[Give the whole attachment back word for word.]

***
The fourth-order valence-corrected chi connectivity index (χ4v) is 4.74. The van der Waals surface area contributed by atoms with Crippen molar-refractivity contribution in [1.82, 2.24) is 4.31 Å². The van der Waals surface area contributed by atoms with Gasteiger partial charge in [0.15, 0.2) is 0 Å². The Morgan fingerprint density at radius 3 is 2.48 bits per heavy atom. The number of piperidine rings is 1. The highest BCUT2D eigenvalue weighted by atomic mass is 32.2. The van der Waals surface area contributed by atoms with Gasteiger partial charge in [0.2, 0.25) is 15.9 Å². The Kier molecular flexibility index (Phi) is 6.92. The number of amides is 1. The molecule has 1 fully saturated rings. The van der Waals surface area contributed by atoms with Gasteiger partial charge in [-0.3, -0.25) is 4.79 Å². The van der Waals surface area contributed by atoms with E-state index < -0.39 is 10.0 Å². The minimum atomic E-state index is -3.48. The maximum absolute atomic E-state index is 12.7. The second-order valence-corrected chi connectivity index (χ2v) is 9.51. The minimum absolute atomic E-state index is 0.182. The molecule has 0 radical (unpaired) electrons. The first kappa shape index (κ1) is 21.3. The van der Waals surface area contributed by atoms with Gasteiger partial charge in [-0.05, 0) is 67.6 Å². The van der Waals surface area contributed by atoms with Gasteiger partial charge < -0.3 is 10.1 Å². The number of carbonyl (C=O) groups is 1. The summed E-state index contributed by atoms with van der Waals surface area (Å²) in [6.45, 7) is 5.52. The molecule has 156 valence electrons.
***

The fourth-order valence-corrected chi connectivity index (χ4v) is 4.74. The van der Waals surface area contributed by atoms with Crippen molar-refractivity contribution in [1.82, 2.24) is 4.31 Å². The van der Waals surface area contributed by atoms with Gasteiger partial charge in [0.15, 0.2) is 0 Å². The Morgan fingerprint density at radius 3 is 2.48 bits per heavy atom. The number of piperidine rings is 1. The highest BCUT2D eigenvalue weighted by atomic mass is 32.2. The van der Waals surface area contributed by atoms with Gasteiger partial charge in [0.2, 0.25) is 15.9 Å². The Kier molecular flexibility index (Phi) is 6.92. The number of amides is 1. The molecule has 1 fully saturated rings. The van der Waals surface area contributed by atoms with Gasteiger partial charge in [-0.3, -0.25) is 4.79 Å². The van der Waals surface area contributed by atoms with E-state index < -0.39 is 10.0 Å². The minimum atomic E-state index is -3.48. The maximum absolute atomic E-state index is 12.7. The second-order valence-corrected chi connectivity index (χ2v) is 9.51. The minimum absolute atomic E-state index is 0.182. The molecule has 0 radical (unpaired) electrons. The first kappa shape index (κ1) is 21.3. The van der Waals surface area contributed by atoms with Gasteiger partial charge in [-0.05, 0) is 67.6 Å². The van der Waals surface area contributed by atoms with Gasteiger partial charge < -0.3 is 10.1 Å². The number of carbonyl (C=O) groups is 1. The summed E-state index contributed by atoms with van der Waals surface area (Å²) in [6.45, 7) is 5.52. The molecule has 156 valence electrons.